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Lancet. 2001 Jun 2;357(9270):1749-52.

Association between atopic dermatitis and insulin-dependent diabetes mellitus: a case-control study.

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Department of Dermatology, University Hospital of Aarhus, Marselisborg, DK-8000, Aarhus C, Denmark.



Up to two-thirds of children with atopic dermatitis have IgE-mediated allergic reactions and a Th2 immune reactivity pattern with low production of interferon gamma and high production of interleukin 4 after allergen stimulation of T lymphocytes. Insulin-dependent diabetes mellitus (IDDM) seems to be associated with a Th1 immune reactivity pattern. We therefore postulated that these diseases may be inversely associated.


We designed a case-control study including 920 children with IDDM, registered in the Danish Registry for Childhood Diabetes, and a sample of 9732 non-diabetic children registered in the Danish Medical Birth Registry. The children were aged 3-15 years. Information on atopic dermatitis was obtained by questionnaires.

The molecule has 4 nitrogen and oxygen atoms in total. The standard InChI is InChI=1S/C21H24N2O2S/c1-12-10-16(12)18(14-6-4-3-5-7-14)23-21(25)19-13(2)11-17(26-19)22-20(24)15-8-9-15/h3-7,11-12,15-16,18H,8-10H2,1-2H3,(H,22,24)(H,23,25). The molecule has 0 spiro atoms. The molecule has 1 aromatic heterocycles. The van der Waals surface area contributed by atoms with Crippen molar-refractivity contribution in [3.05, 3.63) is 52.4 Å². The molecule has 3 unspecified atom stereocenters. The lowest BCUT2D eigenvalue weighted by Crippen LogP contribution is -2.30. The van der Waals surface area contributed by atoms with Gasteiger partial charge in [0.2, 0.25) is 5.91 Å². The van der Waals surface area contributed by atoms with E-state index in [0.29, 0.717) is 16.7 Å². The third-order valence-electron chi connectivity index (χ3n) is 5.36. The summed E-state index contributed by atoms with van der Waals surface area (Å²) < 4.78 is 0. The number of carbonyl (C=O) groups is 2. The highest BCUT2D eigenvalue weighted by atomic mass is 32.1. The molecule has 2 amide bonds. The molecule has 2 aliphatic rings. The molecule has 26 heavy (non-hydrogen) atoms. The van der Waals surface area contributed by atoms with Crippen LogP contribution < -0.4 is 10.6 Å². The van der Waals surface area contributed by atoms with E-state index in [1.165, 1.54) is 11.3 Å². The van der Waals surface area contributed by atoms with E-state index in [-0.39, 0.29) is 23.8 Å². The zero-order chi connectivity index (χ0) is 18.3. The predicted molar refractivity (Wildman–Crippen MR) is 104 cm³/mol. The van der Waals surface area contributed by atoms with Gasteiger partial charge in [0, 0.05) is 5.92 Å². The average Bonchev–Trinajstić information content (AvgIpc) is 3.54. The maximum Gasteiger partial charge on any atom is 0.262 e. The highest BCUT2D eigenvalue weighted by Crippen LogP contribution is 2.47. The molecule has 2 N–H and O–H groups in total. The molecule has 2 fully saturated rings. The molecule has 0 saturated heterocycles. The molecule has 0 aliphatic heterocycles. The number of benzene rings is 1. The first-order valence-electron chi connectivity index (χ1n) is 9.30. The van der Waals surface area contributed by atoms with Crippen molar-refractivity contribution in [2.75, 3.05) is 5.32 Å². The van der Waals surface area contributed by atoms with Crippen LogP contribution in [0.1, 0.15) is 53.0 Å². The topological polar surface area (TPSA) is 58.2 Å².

The cumulative incidence of atopic dermatitis up to age 15 years was 13.1% among children with IDDM and 19.8% in non-diabetic children (p<0.0001). Among children who developed IDDM, the incidence of atopic dermatitis was significantly lower than in the controls before onset of IDDM (73 cases in 5314 person-months vs 1375 in 57432 person-months; odds ratio 0.49 [0.39-0.63]). After onset of IDDM, diabetic and non-diabetic groups did not differ in incidence of atopic dermatitis (1.36 [0.89-2.07]).


Our findings may be explained by different acquired or inherited reactivity patterns associated with atopic dermatitis (Th2) and IDDM (Th1). The results do not allow us to find out whether early development of atopic dermatitis reduces the risk of IDDM, or a propensity for IDDM reduces the risk of early-onset atopic dermatitis.

[Indexed for MEDLINE]

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